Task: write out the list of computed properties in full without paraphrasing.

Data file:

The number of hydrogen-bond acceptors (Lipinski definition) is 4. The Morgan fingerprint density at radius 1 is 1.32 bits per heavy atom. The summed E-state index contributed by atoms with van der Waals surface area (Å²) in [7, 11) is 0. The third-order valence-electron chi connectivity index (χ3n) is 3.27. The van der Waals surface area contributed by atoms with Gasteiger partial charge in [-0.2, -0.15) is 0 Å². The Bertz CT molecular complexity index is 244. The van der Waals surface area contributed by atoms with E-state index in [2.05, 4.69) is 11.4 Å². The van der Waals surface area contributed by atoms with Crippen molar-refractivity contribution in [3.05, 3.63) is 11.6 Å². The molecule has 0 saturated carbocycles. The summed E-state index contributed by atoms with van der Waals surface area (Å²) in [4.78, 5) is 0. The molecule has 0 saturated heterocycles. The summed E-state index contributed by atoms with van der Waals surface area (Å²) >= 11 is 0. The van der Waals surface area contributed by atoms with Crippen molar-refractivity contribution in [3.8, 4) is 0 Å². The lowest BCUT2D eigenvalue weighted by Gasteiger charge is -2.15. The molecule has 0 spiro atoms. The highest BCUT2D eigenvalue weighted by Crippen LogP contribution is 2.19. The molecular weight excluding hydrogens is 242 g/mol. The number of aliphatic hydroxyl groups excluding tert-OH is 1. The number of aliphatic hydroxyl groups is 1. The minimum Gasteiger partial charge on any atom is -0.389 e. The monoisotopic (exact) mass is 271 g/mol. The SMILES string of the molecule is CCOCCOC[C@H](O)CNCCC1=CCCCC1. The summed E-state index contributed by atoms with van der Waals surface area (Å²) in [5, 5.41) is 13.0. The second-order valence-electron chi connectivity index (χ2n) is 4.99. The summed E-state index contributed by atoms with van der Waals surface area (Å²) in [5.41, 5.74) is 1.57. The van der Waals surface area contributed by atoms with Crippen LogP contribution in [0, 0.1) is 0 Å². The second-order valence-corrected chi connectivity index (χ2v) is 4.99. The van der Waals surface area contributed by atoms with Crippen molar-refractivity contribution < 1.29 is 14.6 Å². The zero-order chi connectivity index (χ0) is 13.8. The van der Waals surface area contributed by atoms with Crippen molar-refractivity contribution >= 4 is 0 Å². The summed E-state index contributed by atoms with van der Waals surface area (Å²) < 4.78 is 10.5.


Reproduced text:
The number of hydrogen-bond acceptors (Lipinski definition) is 4. The Morgan fingerprint density at radius 1 is 1.32 bits per heavy atom. The summed E-state index contributed by atoms with van der Waals surface area (Å²) in [7, 11) is 0. The third-order valence-electron chi connectivity index (χ3n) is 3.27. The van der Waals surface area contributed by atoms with Gasteiger partial charge in [-0.2, -0.15) is 0 Å². The Bertz CT molecular complexity index is 244. The van der Waals surface area contributed by atoms with E-state index in [2.05, 4.69) is 11.4 Å². The van der Waals surface area contributed by atoms with Crippen molar-refractivity contribution in [3.05, 3.63) is 11.6 Å². The molecule has 0 saturated carbocycles. The summed E-state index contributed by atoms with van der Waals surface area (Å²) in [4.78, 5) is 0. The molecule has 0 saturated heterocycles. The summed E-state index contributed by atoms with van der Waals surface area (Å²) >= 11 is 0. The van der Waals surface area contributed by atoms with Crippen molar-refractivity contribution in [3.8, 4) is 0 Å². The lowest BCUT2D eigenvalue weighted by Gasteiger charge is -2.15. The molecule has 0 spiro atoms. The highest BCUT2D eigenvalue weighted by Crippen LogP contribution is 2.19. The molecular weight excluding hydrogens is 242 g/mol. The number of aliphatic hydroxyl groups excluding tert-OH is 1. The number of aliphatic hydroxyl groups is 1. The minimum Gasteiger partial charge on any atom is -0.389 e. The monoisotopic (exact) mass is 271 g/mol. The SMILES string of the molecule is CCOCCOC[C@H](O)CNCCC1=CCCCC1. The summed E-state index contributed by atoms with van der Waals surface area (Å²) in [5, 5.41) is 13.0. The second-order valence-electron chi connectivity index (χ2n) is 4.99. The summed E-state index contributed by atoms with van der Waals surface area (Å²) in [5.41, 5.74) is 1.57. The van der Waals surface area contributed by atoms with Crippen LogP contribution in [0, 0.1) is 0 Å². The second-order valence-corrected chi connectivity index (χ2v) is 4.99. The van der Waals surface area contributed by atoms with Crippen molar-refractivity contribution < 1.29 is 14.6 Å². The zero-order chi connectivity index (χ0) is 13.8. The van der Waals surface area contributed by atoms with Crippen molar-refractivity contribution >= 4 is 0 Å². The summed E-state index contributed by atoms with van der Waals surface area (Å²) < 4.78 is 10.5.